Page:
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You’re Fired – Terminating Contractors Versus Employees By: Nicholas J. Meinert, Esq.

Most community associations utilize independent contractors to service their property. A general example of an independent contractor is an association’s landscaper who uses its own machinery, works on other properties, and is paid in lump sums. However, some associations hire employees who only work for the association, are paid by the hour, and are subject to more direct instruction from the board. Your service provider’s status as an independent contractor versus employee will determine how, when, and for what reasons the board can terminate the relationship.

Terminating an independent contractor depends on contract terms. As you may recall from our Fall 2016 seminar, when a contractor presents the board with a “proposal,” the contractor is presenting the board with a contract. Often times these proposals fail to include any termination provisions, leaving the board with little to no remedies when the contractor delays performance or fails to perform to the board’s expectations. Boards should always insist that additional contractual rights be included in the proposal, including termination provisions.

Ideally, a termination provision will allow the association to terminate the contractor with or without cause.  However, contractors can be reluctant to agree to such provisions and may insist that the contract only be capable of being terminated for cause. When a agreeing to a “for cause” termination provision, the provision should either clearly define what constitutes “for cause,” or the provision should allow the board to unilaterally determine whether a cause to terminate exists. Furthermore, when sending notice of termination, the board must be certain that it complies with the contract’s “notice” provisions to eliminate the contractor alleging that it never received proper notice of termination, meaning the contract remains valid.

Terminating an employee is an entirely different animal. Ohio is an at-will employment state, meaning that the association can terminate employees for any legal reason, or no reason at all. As such, associations should not enter into contracts with employees that guarantee any length of employment.

On its face, at-will employment appears to make terminating an employee much simpler than terminating an independent contractor. However, if an employee provides evidence to support that they are capable of performing the work associated with the job, and were terminated because they belong to a protected class, the burden shifts to the association to prove that the employee was terminated for a legitimate non-discriminatory reason or that the employee cannot perform the work with reasonable accommodations. Protected classes include all races, colors, national origins, ancestries, religions, sex (including pregnancy, childbirth, and related medical conditions), disabilities, age, military status, and genetic makeups. Being that every human is a member of a “protected class,” shifting the burden of proof to the association is not a difficult task for a terminated employee.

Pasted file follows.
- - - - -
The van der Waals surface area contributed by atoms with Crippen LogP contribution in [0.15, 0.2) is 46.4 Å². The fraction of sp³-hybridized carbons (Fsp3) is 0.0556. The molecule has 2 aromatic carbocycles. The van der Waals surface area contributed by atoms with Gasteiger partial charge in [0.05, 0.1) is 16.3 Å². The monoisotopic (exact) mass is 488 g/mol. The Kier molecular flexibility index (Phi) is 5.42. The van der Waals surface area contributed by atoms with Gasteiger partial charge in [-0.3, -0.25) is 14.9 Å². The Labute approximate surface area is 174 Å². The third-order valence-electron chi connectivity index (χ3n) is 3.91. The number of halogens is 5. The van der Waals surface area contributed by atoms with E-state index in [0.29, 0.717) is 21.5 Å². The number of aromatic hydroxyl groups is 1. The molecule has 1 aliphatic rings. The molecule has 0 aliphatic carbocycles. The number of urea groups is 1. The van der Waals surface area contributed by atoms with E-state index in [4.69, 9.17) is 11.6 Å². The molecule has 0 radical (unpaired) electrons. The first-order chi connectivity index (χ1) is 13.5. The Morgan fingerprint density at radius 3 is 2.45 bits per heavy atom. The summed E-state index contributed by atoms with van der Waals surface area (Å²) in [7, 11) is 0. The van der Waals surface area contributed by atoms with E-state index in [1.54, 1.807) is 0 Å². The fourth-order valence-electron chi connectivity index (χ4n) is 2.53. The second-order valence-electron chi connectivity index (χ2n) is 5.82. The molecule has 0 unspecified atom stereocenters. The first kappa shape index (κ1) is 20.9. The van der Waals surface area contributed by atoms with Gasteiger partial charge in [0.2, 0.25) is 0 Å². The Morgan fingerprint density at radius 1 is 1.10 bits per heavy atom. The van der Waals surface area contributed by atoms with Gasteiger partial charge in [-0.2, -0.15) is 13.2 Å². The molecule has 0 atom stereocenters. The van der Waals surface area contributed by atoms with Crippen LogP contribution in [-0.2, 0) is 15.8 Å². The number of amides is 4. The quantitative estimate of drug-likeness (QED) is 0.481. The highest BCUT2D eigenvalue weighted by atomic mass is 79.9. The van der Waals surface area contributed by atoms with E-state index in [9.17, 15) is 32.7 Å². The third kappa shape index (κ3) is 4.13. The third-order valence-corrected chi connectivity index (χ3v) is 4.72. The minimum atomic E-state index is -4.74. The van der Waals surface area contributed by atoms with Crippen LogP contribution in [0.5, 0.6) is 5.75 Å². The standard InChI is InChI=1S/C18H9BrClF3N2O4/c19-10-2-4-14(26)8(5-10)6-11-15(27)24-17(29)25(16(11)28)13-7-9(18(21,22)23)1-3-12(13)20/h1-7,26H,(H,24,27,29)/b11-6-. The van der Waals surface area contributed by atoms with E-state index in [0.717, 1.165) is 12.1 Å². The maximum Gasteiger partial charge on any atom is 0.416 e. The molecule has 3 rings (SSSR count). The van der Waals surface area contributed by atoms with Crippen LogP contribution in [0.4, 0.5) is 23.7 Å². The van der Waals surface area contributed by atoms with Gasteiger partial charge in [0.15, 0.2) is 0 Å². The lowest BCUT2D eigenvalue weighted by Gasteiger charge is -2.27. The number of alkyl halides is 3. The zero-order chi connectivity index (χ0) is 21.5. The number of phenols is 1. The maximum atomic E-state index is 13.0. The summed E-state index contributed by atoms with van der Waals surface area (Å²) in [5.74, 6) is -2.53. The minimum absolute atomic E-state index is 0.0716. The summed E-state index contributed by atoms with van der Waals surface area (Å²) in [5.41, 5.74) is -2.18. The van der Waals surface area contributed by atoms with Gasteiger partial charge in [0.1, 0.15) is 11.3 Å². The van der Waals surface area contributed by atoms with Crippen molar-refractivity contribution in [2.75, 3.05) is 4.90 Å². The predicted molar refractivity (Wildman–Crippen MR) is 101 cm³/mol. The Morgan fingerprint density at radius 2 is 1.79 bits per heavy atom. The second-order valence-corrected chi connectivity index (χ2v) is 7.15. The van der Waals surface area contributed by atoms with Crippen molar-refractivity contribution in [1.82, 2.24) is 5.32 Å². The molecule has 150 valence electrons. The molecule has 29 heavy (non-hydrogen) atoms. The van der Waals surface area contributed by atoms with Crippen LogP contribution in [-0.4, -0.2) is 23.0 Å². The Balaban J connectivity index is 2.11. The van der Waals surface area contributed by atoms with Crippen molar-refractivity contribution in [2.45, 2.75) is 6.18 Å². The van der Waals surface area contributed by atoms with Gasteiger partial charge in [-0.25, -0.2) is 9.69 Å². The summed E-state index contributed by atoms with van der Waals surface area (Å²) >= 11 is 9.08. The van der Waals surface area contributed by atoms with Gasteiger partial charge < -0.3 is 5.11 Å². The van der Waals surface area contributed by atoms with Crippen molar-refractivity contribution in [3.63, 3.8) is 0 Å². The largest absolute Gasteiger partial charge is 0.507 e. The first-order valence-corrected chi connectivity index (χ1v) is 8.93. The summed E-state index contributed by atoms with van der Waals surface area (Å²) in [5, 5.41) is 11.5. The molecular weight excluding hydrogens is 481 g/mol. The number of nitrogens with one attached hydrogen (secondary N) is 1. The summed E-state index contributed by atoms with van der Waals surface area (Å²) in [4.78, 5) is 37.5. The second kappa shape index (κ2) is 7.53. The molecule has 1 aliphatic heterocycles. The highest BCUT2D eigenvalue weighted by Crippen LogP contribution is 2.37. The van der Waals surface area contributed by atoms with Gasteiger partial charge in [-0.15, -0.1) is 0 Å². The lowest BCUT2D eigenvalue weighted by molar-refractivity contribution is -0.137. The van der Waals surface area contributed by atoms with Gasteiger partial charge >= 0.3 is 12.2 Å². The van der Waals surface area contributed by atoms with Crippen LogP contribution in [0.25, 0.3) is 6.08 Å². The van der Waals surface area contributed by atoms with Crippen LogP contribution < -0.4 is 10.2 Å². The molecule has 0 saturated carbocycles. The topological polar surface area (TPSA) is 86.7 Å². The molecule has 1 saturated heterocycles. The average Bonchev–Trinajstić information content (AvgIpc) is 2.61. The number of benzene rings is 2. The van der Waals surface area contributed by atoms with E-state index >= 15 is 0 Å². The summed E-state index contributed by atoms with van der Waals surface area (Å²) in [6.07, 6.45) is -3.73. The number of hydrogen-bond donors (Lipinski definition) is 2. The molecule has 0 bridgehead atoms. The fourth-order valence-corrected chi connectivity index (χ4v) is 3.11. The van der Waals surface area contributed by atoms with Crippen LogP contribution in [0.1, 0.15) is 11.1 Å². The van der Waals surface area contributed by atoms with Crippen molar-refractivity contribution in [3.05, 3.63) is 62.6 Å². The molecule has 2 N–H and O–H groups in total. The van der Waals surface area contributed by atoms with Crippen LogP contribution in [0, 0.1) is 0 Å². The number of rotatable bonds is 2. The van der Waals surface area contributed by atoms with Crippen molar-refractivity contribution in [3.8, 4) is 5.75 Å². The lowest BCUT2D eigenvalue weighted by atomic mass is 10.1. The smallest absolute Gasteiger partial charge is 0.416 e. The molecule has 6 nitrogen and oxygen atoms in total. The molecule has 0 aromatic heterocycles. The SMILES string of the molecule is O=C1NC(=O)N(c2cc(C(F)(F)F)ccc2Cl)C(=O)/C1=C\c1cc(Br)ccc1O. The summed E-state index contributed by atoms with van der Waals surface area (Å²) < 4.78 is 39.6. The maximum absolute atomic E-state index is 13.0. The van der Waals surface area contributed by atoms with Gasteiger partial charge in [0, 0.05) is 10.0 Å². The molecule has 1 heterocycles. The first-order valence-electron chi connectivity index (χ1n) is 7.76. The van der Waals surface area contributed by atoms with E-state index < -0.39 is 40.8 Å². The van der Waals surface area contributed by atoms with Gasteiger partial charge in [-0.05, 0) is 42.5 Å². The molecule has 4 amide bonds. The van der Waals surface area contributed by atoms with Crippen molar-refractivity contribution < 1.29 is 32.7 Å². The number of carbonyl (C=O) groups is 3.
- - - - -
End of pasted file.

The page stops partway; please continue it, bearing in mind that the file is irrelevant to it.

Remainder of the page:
As explained above, when defending itself in an employment discrimination case following terminating an employee, the association must prove there was a legitimate non-discriminatory reason for terminating the employee. The first step to protecting the association from employment discrimination claims is maintaining detailed employee files. Every employee complaint and disciplinary action, including warnings, must be in writing and saved in the employee’s file. Written documentation of annual performance reviews should also be kept in the file. This tangible evidence will support the association’s non-discriminatory reasons for terminating an employee.

The second step is adopting a detailed employee handbook that explains expectations, performance standards, and discipline procedures. Without these standards clearly outlined in the employee handbook, the association will experience difficulties proving what performance standards the employee failed to meet, what policies were violated, and that the association treated all other employees in the same manner according to its discipline procedure. A comprehensive employee handbook will also establish a harassment policy, harassment reporting policy, solicitation policy, equal employment policy, and an accommodation request policy.

Whether utilizing the services of an independent contractor or employee, your association will reduce the likelihood of costly litigation associated with terminating their services by ensuring that either a contract with termination provisions or an employee handbook are agreed to before the service begins.


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